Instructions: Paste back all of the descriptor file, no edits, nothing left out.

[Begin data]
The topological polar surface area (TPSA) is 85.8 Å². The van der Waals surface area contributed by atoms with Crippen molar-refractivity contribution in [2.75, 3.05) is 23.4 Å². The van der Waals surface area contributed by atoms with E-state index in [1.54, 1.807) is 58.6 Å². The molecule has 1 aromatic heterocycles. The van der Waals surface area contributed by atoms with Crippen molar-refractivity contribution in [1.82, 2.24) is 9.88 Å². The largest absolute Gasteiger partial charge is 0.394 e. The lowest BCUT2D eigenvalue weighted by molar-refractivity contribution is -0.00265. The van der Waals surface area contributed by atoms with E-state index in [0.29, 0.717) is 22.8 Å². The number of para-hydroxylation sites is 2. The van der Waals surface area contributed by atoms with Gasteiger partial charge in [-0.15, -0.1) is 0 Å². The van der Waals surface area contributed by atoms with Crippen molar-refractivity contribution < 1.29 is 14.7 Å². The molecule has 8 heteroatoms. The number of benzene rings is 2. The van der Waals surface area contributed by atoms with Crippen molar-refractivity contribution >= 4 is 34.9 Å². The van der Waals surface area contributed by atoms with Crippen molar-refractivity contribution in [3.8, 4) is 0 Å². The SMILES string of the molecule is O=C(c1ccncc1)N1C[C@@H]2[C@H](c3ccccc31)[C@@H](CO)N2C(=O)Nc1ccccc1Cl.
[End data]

The topological polar surface area (TPSA) is 85.8 Å². The van der Waals surface area contributed by atoms with Crippen molar-refractivity contribution in [2.75, 3.05) is 23.4 Å². The van der Waals surface area contributed by atoms with E-state index in [1.54, 1.807) is 58.6 Å². The molecule has 1 aromatic heterocycles. The van der Waals surface area contributed by atoms with Crippen molar-refractivity contribution in [1.82, 2.24) is 9.88 Å². The largest absolute Gasteiger partial charge is 0.394 e. The lowest BCUT2D eigenvalue weighted by molar-refractivity contribution is -0.00265. The van der Waals surface area contributed by atoms with E-state index in [0.29, 0.717) is 22.8 Å². The number of para-hydroxylation sites is 2. The van der Waals surface area contributed by atoms with Gasteiger partial charge in [-0.15, -0.1) is 0 Å². The van der Waals surface area contributed by atoms with Crippen molar-refractivity contribution < 1.29 is 14.7 Å². The molecule has 8 heteroatoms. The number of benzene rings is 2. The van der Waals surface area contributed by atoms with Crippen molar-refractivity contribution >= 4 is 34.9 Å². The van der Waals surface area contributed by atoms with Crippen molar-refractivity contribution in [3.8, 4) is 0 Å². The SMILES string of the molecule is O=C(c1ccncc1)N1C[C@@H]2[C@H](c3ccccc31)[C@@H](CO)N2C(=O)Nc1ccccc1Cl.